Look at the sort of maximum points or power level you’ll play, and build an army list that you find exciting.  Avoid getting over excited, though!  Don’t think “I’ll build a company of Space Marines!”.  Focus very much on the forces you will genuinely field and probably enjoy playing.

Tools like Battlescribe can help juggle army ideas around here, but pen and paper will generally work fine.

One key question here – do you plan your army around available box sets to save money, or do you plan your army to be your preferred choices, and maybe pay a bit more?  Honestly, thats up to you to some degree, and on how fast you paint!  If you can cope with a bigger chunk of models and not give up, and have the financial reserves to pay up front, it can definitely pay off.  Start Collecting boxes and the boxed games from GW, for example, will save you tons over buying units separately.  On the flip side, buying an army unit by unit is less intimidating, lets you see constant progress with less up front investment, and lets you change tack if the army isn’t quite to your taste as it develops.

The real key either way is having a solid plan to work to.  Once you’ve picked a force, you know exactly what you’ll need to buy.  Avoid just splurging on cool models.  Pick a force you think you’ll enjoy playing – buying and painting models that will only ever sit on the bench may be fun, but it sure isn’t the Cheap Gamer way!

Our Games Table and Terrain

This is often overlooked when planning our hobby spending.  There are loads of terrain options available at a range of different prices, but just like when buying an army, the real key is planning.

You may already have a games table and enough terrain.  If so, great!  Skip to the next stage!  Don’t buy more stuff if you don’t need it!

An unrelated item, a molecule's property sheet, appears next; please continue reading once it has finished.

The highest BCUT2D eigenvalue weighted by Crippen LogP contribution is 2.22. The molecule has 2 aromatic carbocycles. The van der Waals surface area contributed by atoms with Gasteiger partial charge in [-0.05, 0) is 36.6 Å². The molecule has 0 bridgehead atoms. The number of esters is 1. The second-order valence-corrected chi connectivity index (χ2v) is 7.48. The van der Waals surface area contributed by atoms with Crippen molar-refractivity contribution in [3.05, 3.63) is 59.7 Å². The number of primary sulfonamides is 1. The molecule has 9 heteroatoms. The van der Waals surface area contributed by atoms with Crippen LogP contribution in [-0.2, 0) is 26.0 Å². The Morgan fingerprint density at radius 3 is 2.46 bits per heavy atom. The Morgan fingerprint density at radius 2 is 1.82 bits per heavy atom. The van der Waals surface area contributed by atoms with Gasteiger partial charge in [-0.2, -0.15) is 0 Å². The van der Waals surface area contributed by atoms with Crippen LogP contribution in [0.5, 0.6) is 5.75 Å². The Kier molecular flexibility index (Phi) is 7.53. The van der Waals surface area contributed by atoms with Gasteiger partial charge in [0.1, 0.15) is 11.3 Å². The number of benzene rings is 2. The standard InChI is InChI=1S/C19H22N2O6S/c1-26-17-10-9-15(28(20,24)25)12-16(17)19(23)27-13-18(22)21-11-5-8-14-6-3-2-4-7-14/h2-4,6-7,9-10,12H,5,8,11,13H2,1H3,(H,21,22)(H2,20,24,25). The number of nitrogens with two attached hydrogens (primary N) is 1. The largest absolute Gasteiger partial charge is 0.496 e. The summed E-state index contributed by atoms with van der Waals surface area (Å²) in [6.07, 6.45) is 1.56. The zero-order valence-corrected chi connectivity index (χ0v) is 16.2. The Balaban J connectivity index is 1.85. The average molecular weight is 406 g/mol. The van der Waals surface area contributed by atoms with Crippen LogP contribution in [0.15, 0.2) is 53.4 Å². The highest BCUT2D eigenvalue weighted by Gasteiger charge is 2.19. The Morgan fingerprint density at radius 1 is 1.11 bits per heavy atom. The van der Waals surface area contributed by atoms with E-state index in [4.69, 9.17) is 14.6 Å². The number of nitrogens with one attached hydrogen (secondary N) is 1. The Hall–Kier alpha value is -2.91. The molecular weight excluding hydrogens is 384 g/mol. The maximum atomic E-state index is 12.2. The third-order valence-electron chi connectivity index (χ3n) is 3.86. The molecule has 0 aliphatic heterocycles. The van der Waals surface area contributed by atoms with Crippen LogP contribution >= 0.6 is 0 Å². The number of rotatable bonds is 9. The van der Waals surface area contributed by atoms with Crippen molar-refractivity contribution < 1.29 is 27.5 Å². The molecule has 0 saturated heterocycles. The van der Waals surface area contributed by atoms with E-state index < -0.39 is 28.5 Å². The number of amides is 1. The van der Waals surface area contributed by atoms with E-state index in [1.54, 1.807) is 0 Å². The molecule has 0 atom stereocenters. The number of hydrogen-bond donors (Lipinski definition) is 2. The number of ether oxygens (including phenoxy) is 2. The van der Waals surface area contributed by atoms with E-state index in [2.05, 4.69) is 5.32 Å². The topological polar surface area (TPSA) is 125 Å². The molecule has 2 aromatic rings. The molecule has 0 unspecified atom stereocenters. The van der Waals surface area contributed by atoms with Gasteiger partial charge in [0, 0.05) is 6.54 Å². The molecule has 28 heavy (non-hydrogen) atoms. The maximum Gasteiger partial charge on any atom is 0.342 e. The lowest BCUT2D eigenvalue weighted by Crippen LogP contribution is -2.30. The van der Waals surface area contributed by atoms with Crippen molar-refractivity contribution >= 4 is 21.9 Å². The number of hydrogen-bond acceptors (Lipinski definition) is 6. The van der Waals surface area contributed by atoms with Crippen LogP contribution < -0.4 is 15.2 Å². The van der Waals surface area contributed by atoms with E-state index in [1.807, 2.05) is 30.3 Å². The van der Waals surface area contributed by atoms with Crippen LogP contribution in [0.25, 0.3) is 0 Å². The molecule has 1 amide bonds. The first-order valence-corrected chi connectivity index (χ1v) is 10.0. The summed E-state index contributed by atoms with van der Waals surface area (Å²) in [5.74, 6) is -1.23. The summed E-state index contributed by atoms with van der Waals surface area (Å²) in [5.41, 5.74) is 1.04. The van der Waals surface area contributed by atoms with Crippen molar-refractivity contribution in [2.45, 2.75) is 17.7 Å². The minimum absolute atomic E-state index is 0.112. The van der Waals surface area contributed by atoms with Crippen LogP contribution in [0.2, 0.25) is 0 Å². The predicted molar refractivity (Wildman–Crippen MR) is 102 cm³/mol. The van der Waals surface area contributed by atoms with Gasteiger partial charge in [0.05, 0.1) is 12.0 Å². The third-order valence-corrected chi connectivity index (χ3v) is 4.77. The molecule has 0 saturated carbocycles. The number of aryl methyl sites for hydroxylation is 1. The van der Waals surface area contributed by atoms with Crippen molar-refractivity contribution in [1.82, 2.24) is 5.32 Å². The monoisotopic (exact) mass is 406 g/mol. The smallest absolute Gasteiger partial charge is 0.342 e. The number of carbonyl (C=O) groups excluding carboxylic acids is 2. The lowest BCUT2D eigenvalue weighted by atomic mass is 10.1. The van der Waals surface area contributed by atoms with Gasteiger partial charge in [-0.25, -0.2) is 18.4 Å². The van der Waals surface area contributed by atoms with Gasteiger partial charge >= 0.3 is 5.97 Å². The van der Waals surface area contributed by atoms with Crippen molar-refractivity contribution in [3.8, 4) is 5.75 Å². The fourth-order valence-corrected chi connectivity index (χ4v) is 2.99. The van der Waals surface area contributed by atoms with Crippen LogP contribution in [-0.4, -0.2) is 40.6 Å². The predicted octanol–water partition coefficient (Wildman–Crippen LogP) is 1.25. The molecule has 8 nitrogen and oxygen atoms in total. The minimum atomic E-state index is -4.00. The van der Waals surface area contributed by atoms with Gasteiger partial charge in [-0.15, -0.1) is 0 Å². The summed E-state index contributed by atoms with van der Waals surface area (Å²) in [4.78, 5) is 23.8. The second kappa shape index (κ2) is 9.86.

If you do need a games table and/or terrain, though, plan out how much you need for your chosen game.  Skirmish games like Shadow War will need more terrain than 40k.  There are lots of options for cheap terrain, and you can build your own games table, but you need to know how much you’ll need to buy and paint.

Our model bases

It tends to look a lot better if your model bases resemble, or at least don’t massively contrast, the games tables where you play regularly.  It can make a big difference to how you plan to base your models at low cost, and it’ll certainly affect the paint choices for the bases!  You’ll need to take this into account!

Cork bases are quite popular at the moment, but sometimes looked down on.  Slate bases are always in, but working with the tougher material can be harder and need more in the way of pinning and tools.  PVA and sand or similar is always a classic, and generally looks pretty good, especially with some mud style paints and combined with cheap flock from railway hobby stores.  You can get all the basics for these pretty cheap online or from DIY stores.

Paints!

Well, you have a planned army, terrain and bases at this point.  Now you have to work out how to turn them into glorious colour!  One main suggestion that’s worked really well for me here is …. don’t worry about cost.  Plan it out in the easiest way possible.  If you have GW paint schemes to follow, work out all the GW paints you’ll need.

But that’ll be expensive, I hear you cry! 

There are two responses to that.  The first is that by exactly planning all the paints we’ll actually need, rather than just going out and buying big sets of paints, we’ll probably save money anyway.  The second is that just because we’ve worked out all the colours we need, doesn’t mean those are the ones we’ll actually buy.  If I know I need XYZ, I can use paint colour matching tools to pick up alternatives.  Its a heck of a lot easier to start with known paints and find alternatives than it is to jump into the unknown realm of a million different paint providers and try to work out schemes from scratch!

Planning is also the key.  If we know we need certain paints for the basic units and bases, and others we’ll only need for particular HQ units, well heck!  Lets wait until we buy the HQ unit to get those paints!  Its very true with Space Marine types, for example,  that special characters like librarians (blue), chaplains (black), apothecaries (white) will need certain paint selections you probably won’t need elsewhere. 

You might find that the colours you need do overlap heavily with a particular paint set, and that might save significant amounts.  You won’t know that unless you’ve planned out the complete range of paints you’ll want to use.